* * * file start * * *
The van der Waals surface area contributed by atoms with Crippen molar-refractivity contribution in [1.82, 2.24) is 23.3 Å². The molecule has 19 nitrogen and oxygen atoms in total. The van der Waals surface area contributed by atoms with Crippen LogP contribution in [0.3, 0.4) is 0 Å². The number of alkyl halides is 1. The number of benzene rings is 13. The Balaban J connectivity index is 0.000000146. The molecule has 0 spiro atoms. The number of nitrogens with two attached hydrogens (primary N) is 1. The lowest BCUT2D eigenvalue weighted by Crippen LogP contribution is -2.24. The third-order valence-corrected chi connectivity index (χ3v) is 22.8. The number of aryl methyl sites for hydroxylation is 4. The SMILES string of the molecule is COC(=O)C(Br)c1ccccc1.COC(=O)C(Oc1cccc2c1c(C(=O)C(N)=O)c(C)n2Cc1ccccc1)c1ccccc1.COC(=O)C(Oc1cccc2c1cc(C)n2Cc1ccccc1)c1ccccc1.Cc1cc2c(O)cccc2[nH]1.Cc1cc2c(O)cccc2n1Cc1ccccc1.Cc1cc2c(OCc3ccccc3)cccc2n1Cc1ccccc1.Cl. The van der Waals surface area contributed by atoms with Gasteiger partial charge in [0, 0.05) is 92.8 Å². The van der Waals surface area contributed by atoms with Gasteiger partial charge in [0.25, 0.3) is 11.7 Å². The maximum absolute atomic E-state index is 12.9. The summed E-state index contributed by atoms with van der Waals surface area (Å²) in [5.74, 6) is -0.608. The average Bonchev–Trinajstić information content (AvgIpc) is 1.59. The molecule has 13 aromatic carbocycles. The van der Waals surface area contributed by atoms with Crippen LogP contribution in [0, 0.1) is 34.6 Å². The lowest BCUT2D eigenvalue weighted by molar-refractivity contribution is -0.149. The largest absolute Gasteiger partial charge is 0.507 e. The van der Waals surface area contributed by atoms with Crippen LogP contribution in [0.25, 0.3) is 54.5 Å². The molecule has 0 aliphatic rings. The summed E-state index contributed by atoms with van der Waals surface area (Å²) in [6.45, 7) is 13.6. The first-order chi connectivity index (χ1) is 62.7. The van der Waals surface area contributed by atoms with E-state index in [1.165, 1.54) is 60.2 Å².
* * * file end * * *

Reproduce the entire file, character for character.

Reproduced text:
The van der Waals surface area contributed by atoms with Crippen molar-refractivity contribution in [1.82, 2.24) is 23.3 Å². The molecule has 19 nitrogen and oxygen atoms in total. The van der Waals surface area contributed by atoms with Crippen LogP contribution in [0.3, 0.4) is 0 Å². The number of alkyl halides is 1. The number of benzene rings is 13. The Balaban J connectivity index is 0.000000146. The molecule has 0 spiro atoms. The number of nitrogens with two attached hydrogens (primary N) is 1. The lowest BCUT2D eigenvalue weighted by Crippen LogP contribution is -2.24. The third-order valence-corrected chi connectivity index (χ3v) is 22.8. The number of aryl methyl sites for hydroxylation is 4. The SMILES string of the molecule is COC(=O)C(Br)c1ccccc1.COC(=O)C(Oc1cccc2c1c(C(=O)C(N)=O)c(C)n2Cc1ccccc1)c1ccccc1.COC(=O)C(Oc1cccc2c1cc(C)n2Cc1ccccc1)c1ccccc1.Cc1cc2c(O)cccc2[nH]1.Cc1cc2c(O)cccc2n1Cc1ccccc1.Cc1cc2c(OCc3ccccc3)cccc2n1Cc1ccccc1.Cl. The van der Waals surface area contributed by atoms with Gasteiger partial charge in [0, 0.05) is 92.8 Å². The van der Waals surface area contributed by atoms with Gasteiger partial charge in [0.25, 0.3) is 11.7 Å². The maximum absolute atomic E-state index is 12.9. The summed E-state index contributed by atoms with van der Waals surface area (Å²) in [5.74, 6) is -0.608. The average Bonchev–Trinajstić information content (AvgIpc) is 1.59. The molecule has 13 aromatic carbocycles. The van der Waals surface area contributed by atoms with Crippen LogP contribution in [0, 0.1) is 34.6 Å². The lowest BCUT2D eigenvalue weighted by molar-refractivity contribution is -0.149. The largest absolute Gasteiger partial charge is 0.507 e. The van der Waals surface area contributed by atoms with Crippen LogP contribution in [0.25, 0.3) is 54.5 Å². The molecule has 0 aliphatic rings. The summed E-state index contributed by atoms with van der Waals surface area (Å²) in [6.45, 7) is 13.6. The first-order chi connectivity index (χ1) is 62.7. The van der Waals surface area contributed by atoms with E-state index in [1.165, 1.54) is 60.2 Å².